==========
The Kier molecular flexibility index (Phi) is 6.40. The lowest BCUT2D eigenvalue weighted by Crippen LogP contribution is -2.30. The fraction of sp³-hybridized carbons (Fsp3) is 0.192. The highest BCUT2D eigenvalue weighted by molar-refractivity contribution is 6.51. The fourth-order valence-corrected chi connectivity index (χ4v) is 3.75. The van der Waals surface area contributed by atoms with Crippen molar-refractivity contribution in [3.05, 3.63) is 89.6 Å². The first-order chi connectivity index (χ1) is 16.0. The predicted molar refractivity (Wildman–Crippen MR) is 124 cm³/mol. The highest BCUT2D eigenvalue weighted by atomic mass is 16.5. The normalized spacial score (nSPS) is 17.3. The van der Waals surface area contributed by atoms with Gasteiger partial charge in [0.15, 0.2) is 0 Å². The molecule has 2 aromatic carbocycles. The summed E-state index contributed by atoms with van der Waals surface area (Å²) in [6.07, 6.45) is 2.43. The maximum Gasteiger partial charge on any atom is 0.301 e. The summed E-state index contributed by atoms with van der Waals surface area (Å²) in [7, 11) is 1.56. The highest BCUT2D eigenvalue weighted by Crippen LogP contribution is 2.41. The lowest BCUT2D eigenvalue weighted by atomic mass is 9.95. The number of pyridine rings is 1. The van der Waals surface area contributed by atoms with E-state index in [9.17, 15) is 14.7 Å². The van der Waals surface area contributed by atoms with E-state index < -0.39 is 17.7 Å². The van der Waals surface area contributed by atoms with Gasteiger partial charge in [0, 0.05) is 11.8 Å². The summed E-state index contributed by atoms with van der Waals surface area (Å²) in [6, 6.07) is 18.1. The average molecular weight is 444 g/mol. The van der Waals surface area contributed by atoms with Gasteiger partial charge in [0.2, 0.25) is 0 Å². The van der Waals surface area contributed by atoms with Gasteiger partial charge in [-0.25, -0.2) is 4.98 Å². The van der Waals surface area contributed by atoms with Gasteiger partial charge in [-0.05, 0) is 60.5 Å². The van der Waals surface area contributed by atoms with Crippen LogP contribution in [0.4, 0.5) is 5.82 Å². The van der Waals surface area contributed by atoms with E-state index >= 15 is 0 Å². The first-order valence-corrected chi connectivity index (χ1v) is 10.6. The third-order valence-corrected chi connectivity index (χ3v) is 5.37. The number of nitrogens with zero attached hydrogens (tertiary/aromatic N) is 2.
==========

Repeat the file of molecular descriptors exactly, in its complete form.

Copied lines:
The Kier molecular flexibility index (Phi) is 6.40. The lowest BCUT2D eigenvalue weighted by Crippen LogP contribution is -2.30. The fraction of sp³-hybridized carbons (Fsp3) is 0.192. The highest BCUT2D eigenvalue weighted by molar-refractivity contribution is 6.51. The fourth-order valence-corrected chi connectivity index (χ4v) is 3.75. The van der Waals surface area contributed by atoms with Crippen molar-refractivity contribution in [3.05, 3.63) is 89.6 Å². The first-order chi connectivity index (χ1) is 16.0. The predicted molar refractivity (Wildman–Crippen MR) is 124 cm³/mol. The highest BCUT2D eigenvalue weighted by atomic mass is 16.5. The normalized spacial score (nSPS) is 17.3. The van der Waals surface area contributed by atoms with Gasteiger partial charge in [0.15, 0.2) is 0 Å². The molecule has 2 aromatic carbocycles. The summed E-state index contributed by atoms with van der Waals surface area (Å²) in [6.07, 6.45) is 2.43. The maximum Gasteiger partial charge on any atom is 0.301 e. The summed E-state index contributed by atoms with van der Waals surface area (Å²) in [7, 11) is 1.56. The highest BCUT2D eigenvalue weighted by Crippen LogP contribution is 2.41. The lowest BCUT2D eigenvalue weighted by atomic mass is 9.95. The number of pyridine rings is 1. The van der Waals surface area contributed by atoms with E-state index in [9.17, 15) is 14.7 Å². The van der Waals surface area contributed by atoms with E-state index < -0.39 is 17.7 Å². The van der Waals surface area contributed by atoms with Gasteiger partial charge in [0, 0.05) is 11.8 Å². The summed E-state index contributed by atoms with van der Waals surface area (Å²) in [6, 6.07) is 18.1. The average molecular weight is 444 g/mol. The van der Waals surface area contributed by atoms with Gasteiger partial charge in [0.2, 0.25) is 0 Å². The van der Waals surface area contributed by atoms with Gasteiger partial charge in [-0.25, -0.2) is 4.98 Å². The van der Waals surface area contributed by atoms with Gasteiger partial charge in [-0.05, 0) is 60.5 Å². The van der Waals surface area contributed by atoms with Crippen LogP contribution in [0.4, 0.5) is 5.82 Å². The van der Waals surface area contributed by atoms with E-state index >= 15 is 0 Å². The first-order valence-corrected chi connectivity index (χ1v) is 10.6. The third-order valence-corrected chi connectivity index (χ3v) is 5.37. The number of nitrogens with zero attached hydrogens (tertiary/aromatic N) is 2.